The definitive film of the French New Wave, Breathless set the bar for everything that was to come. Nothing since has drastically changed the way films are concocted quite like this 1960 gem. For all its many accomplishments, the film itself is a miserable affair. The characters are all detestable and their actions carry little significance. Whatever I may think of it critically, Breathless remains a landmark achievement.
Breathless hits the ground running and quickly develops the central conflict. Michel Poiccard (Jean-Paul Belmondo) is in the middle of stealing an automobile. What seems like a routine job, quickly turns into a manhunt. Director Jean-Luc Godard cut scenes at a ridiculously fast pace almost emulating, the exact pace at which Poiccard lives his life.
While on the lam, Poiccard makes visits to acquaintances of his to beg, borrow, or steal enough money to get out of town. The only thing that seems to stop him in his tracks is a young American woman. Patricia Franchini (Jean Seberg) is trying to hawk the Paris edition of the New York Herald Tribune to pay for her studies at the Sorbonne. She has captured the attention of Poiccard and might be the only thing keeping him around.
Above all else, Breathless is known for its unique usage of jump cuts. For reference, a jump cut is two sequential shots of the same subject that are taken from camera positions that vary only slightly. It is used to abruptly show the passage of time as opposed to using a dissolve like most films that pre-date Breathless would use. When Jean Seberg is seen riding in a convertible during the film, the cuts are intentionally jarring. The usage of jump cuts wasn’t initially conceived as a monumental new way of filming, it was simply used to trim down some of the runtime of the film. Godard believed it made for more interesting conversations, cutting out a lot of filler that typically inhabits films.
The cast and crew of Breathless reads like a who’s who of French New Wave. Directed by Jean-Luc Godard, who would go on to create other classics such as Vivre Sa Vie and Pierrot Le Fou, it was also written by François Truffaut. While Americans will most likely remember Truffaut from his brief appearance in Close Encounters of the Third Kind, Truffaut directed his own masterpieces with The 400 Blows and Jules and Jim. With his breakthrough in Breathless, Jean-Paul Belmondo came to be considered the linchpin of French New Wave cinema. Never mind the inclusion of director Jean-Pierre Melville who plays a famous writer interviewed by Jean Seberg’s Patricia.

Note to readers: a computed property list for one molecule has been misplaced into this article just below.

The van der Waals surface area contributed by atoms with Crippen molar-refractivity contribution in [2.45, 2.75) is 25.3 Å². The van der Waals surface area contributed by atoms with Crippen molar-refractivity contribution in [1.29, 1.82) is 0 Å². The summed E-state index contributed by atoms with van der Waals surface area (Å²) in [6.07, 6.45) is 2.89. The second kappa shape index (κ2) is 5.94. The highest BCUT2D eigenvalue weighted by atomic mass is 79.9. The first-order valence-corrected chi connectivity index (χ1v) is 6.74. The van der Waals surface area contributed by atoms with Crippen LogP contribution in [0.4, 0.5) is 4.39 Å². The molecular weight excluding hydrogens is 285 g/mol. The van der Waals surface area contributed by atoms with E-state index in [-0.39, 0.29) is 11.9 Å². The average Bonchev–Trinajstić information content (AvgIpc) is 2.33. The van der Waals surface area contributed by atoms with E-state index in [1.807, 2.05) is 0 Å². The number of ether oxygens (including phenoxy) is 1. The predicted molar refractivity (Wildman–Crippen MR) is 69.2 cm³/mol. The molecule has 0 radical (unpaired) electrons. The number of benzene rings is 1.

Michal Poiccard is the typical fraternizing male that he has idolized in the many films of Humphrey Bogart. He even declares his own feelings on the matter in one of Breathless’s earliest lines, “After all, I’m an asshole. After all, yes, I’ve got to. I’ve got to!” In one of the more iconic scenes in the film, Patricia returns home to find Michel undressed in her bed. Michel’s main goal throughout the early part of the film is have Patricia sleep with him. Patricia is confused about how she really feels about Michel and strings him along until she finally gives in. It’s one of the longest scenes in the movie, but yet it only showcases the cat and mouse game between the sexes.
When it comes right down to it, Breathless as a narrative film can be easily defended as a heist film. As far as that genre goes, it inspired Bonnie and Clyde and Badlands, among many others. There isn’t some kind of alternate meaning or big think pieces that can be derived from the film, but perhaps that’s not what makes the film memorable. Breathless really paved the way for a new type of thinking and established the French New Wave era. What was once an enjoyable film, has now taken on a much more iconic stature. No matter what I think of Breathless as a film, there’s no denying what effect it has had on cinema.